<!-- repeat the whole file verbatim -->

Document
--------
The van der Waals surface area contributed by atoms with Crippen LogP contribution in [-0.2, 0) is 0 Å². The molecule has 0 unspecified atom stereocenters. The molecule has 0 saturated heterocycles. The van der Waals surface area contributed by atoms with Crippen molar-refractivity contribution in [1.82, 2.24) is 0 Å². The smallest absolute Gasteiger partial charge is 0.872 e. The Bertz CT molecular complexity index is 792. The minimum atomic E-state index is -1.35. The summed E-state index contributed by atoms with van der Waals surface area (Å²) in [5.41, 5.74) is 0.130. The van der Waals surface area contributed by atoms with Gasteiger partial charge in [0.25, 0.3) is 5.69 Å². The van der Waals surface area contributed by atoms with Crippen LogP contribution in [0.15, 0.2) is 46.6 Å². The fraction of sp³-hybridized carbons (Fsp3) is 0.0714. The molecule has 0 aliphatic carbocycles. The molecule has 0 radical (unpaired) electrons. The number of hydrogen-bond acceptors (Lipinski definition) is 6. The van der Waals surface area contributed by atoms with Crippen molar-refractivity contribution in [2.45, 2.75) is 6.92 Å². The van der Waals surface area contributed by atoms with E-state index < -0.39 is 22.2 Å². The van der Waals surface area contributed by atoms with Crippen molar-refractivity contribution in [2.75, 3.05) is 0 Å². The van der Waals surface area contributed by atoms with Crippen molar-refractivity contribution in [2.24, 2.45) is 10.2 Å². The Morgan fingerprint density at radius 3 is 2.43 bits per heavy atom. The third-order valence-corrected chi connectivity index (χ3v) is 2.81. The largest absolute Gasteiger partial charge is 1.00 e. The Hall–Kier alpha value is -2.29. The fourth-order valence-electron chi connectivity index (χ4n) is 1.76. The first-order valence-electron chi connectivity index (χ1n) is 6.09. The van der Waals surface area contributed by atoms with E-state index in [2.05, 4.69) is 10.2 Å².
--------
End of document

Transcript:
The van der Waals surface area contributed by atoms with Crippen LogP contribution in [-0.2, 0) is 0 Å². The molecule has 0 unspecified atom stereocenters. The molecule has 0 saturated heterocycles. The van der Waals surface area contributed by atoms with Crippen molar-refractivity contribution in [1.82, 2.24) is 0 Å². The smallest absolute Gasteiger partial charge is 0.872 e. The Bertz CT molecular complexity index is 792. The minimum atomic E-state index is -1.35. The summed E-state index contributed by atoms with van der Waals surface area (Å²) in [5.41, 5.74) is 0.130. The van der Waals surface area contributed by atoms with Gasteiger partial charge in [0.25, 0.3) is 5.69 Å². The van der Waals surface area contributed by atoms with Crippen LogP contribution in [0.15, 0.2) is 46.6 Å². The fraction of sp³-hybridized carbons (Fsp3) is 0.0714. The molecule has 0 aliphatic carbocycles. The molecule has 0 radical (unpaired) electrons. The number of hydrogen-bond acceptors (Lipinski definition) is 6. The van der Waals surface area contributed by atoms with Crippen molar-refractivity contribution in [2.45, 2.75) is 6.92 Å². The van der Waals surface area contributed by atoms with E-state index < -0.39 is 22.2 Å². The van der Waals surface area contributed by atoms with Crippen molar-refractivity contribution in [2.75, 3.05) is 0 Å². The van der Waals surface area contributed by atoms with Crippen molar-refractivity contribution in [2.24, 2.45) is 10.2 Å². The Morgan fingerprint density at radius 3 is 2.43 bits per heavy atom. The third-order valence-corrected chi connectivity index (χ3v) is 2.81. The largest absolute Gasteiger partial charge is 1.00 e. The Hall–Kier alpha value is -2.29. The fourth-order valence-electron chi connectivity index (χ4n) is 1.76. The first-order valence-electron chi connectivity index (χ1n) is 6.09. The van der Waals surface area contributed by atoms with E-state index in [2.05, 4.69) is 10.2 Å².